Chabad Menorah Honors Sydney Terror Victims

Chabad cancelled its annual candle lighting event following Syndey terror attack, decided instead to erect Menorah as tribute to victims.

Cynthia Blank ,

Visitor lights a candle at memorial to Sydney attack victims
Visitor lights a candle at memorial to Sydney attack victims
Reuters

Chabad in Sydney has set up a menorah as a tribute to the victims of last week's terror attack. 

The attack began when an Islamist gunman took dozens of people hostage at the Lindt Chocolat Cafe in central Sydney. Several captives managed to escape before police stormed the cafe 16 hours later.

In the shootout that followed, two victims were shot and killed, as was the terrorist, Man Haron Monis, a self-styled Iranian cleric. 

In the wake of the attack, Chabad cancelled its annual candle-lighting ceremony, and decided to erect the menorah as a memorial, instead. 

The 32-foot menorah, which has been used for Hanukkah ceremonies in the city for nearly 30 years, was put up late Thursday night in downtown Sydney. The menorah was scheduled to be erected Monday night but was postponed because of the attack.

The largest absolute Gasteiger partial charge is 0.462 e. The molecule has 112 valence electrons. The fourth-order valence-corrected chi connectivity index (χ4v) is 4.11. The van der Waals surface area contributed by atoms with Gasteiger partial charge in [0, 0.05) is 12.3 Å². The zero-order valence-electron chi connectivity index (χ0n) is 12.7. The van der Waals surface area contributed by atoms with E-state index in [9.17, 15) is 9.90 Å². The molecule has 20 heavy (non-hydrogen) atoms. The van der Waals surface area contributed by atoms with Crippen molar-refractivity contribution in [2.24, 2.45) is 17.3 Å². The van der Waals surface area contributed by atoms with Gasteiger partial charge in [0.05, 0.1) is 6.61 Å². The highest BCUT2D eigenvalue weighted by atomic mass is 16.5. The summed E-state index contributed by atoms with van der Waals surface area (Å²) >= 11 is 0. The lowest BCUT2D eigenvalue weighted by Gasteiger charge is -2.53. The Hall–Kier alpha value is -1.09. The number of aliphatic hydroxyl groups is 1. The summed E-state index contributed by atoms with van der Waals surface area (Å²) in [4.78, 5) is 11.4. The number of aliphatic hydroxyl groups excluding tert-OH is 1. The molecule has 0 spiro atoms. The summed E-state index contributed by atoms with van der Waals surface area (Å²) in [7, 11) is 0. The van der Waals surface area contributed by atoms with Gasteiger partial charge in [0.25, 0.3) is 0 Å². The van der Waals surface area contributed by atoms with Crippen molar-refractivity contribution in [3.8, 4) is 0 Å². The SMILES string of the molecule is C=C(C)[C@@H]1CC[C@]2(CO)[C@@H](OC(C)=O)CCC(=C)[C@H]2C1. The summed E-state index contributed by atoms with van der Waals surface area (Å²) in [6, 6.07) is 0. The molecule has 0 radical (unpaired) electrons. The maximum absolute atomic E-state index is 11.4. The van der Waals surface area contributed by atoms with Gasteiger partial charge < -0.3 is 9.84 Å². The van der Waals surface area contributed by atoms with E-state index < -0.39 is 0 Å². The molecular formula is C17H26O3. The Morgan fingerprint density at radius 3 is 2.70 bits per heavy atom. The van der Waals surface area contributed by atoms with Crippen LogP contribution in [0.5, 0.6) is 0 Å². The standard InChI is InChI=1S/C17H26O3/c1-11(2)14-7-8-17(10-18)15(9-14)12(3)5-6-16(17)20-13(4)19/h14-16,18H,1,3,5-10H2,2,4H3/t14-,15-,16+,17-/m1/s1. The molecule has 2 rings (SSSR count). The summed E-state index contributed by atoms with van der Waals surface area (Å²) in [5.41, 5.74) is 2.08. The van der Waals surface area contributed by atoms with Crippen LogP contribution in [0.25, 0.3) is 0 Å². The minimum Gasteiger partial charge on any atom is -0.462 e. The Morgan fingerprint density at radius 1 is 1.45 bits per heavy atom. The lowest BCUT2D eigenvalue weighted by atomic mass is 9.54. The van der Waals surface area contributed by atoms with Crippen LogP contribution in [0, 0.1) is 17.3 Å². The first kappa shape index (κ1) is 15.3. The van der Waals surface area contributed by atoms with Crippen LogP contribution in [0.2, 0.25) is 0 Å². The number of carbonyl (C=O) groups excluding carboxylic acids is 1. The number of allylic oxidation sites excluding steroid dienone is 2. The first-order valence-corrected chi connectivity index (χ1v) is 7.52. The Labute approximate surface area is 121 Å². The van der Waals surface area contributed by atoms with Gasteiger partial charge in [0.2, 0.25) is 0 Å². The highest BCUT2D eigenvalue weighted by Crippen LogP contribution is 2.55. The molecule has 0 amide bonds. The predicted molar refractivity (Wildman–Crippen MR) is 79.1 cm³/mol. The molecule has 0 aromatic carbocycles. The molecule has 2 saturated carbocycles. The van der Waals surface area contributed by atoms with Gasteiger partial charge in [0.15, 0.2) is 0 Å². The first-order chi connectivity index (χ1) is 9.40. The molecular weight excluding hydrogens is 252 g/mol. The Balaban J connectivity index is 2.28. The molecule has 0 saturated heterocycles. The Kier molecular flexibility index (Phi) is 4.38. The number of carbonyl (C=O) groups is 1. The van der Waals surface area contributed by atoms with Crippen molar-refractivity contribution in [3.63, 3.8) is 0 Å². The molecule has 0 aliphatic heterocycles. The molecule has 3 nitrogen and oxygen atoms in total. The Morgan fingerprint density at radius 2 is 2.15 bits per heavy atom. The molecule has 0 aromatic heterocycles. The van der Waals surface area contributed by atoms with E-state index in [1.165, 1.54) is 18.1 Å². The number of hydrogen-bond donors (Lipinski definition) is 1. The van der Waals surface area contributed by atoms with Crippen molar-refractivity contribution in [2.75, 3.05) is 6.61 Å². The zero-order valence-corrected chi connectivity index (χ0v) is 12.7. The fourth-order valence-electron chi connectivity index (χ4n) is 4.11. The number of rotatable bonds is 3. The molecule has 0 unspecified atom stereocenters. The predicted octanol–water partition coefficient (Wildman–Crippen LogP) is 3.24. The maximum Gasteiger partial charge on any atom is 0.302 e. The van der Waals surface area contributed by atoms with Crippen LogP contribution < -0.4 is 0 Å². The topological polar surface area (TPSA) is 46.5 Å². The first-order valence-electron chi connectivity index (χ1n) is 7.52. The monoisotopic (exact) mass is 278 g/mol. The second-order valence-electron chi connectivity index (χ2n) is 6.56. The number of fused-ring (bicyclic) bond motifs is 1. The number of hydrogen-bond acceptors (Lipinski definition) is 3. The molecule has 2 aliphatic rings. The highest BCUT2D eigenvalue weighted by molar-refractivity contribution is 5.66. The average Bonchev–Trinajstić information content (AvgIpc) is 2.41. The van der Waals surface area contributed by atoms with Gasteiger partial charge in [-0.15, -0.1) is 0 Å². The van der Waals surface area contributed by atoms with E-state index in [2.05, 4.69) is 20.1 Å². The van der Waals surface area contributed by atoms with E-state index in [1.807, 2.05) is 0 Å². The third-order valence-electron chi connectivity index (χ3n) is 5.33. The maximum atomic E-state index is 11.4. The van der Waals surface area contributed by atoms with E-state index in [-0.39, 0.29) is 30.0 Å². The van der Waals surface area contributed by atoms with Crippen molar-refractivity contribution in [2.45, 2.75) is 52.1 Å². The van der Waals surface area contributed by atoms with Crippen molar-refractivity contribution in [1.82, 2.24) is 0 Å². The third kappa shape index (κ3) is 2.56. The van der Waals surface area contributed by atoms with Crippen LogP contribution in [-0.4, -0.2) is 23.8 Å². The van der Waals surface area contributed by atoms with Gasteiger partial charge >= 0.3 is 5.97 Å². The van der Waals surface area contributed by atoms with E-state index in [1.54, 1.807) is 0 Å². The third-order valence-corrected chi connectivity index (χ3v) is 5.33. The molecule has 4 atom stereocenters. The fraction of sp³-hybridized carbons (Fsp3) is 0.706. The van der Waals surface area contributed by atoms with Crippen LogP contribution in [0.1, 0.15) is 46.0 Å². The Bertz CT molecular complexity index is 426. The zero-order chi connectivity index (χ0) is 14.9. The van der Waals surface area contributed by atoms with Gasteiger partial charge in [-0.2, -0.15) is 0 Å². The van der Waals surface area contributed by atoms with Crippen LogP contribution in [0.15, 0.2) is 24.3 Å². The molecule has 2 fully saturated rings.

At the foot of the menorah is a plaque that reads: “The Jewish community of Australia expresses our deepest sympathy for the families of the Martin Place tragedy. May the Lights of the festival of Hannukah bring comfort and warmth to our nation.”

In the absence of the lighting ceremony, erecting the menorah sends an important message, said Rabbi Elimelech Levy. Levy is the director of Chabad Youth NSW and the coordinator of the annual Hanukkah in the City celebration.

“Whilst the event was cancelled, the presence of the giant menorah sends a powerful message that light will always overcome darkness,” Levy said.

“As we mourn the loss of life and the atrocity that has taken place, people of goodwill will continue to shine the light of freedom and communal harmony, which is what the Hanukkah menorah is all about.”

Also on Thursday, two Chabad rabbis participated in an interfaith gathering at the memorial site, which has become home to tens of thousands of flowers. 

Rabbi Levi Wolff gave a yarzheit (memorial) candle to Ken Johnson, whose son Tori was killed trying to subdue the terrorist.

“I told him that Tori is one of God’s tallest candles and that he has lit up a nation with his brave act,” Rabbi Wolff told J-Wire, a local Jewish news website.



top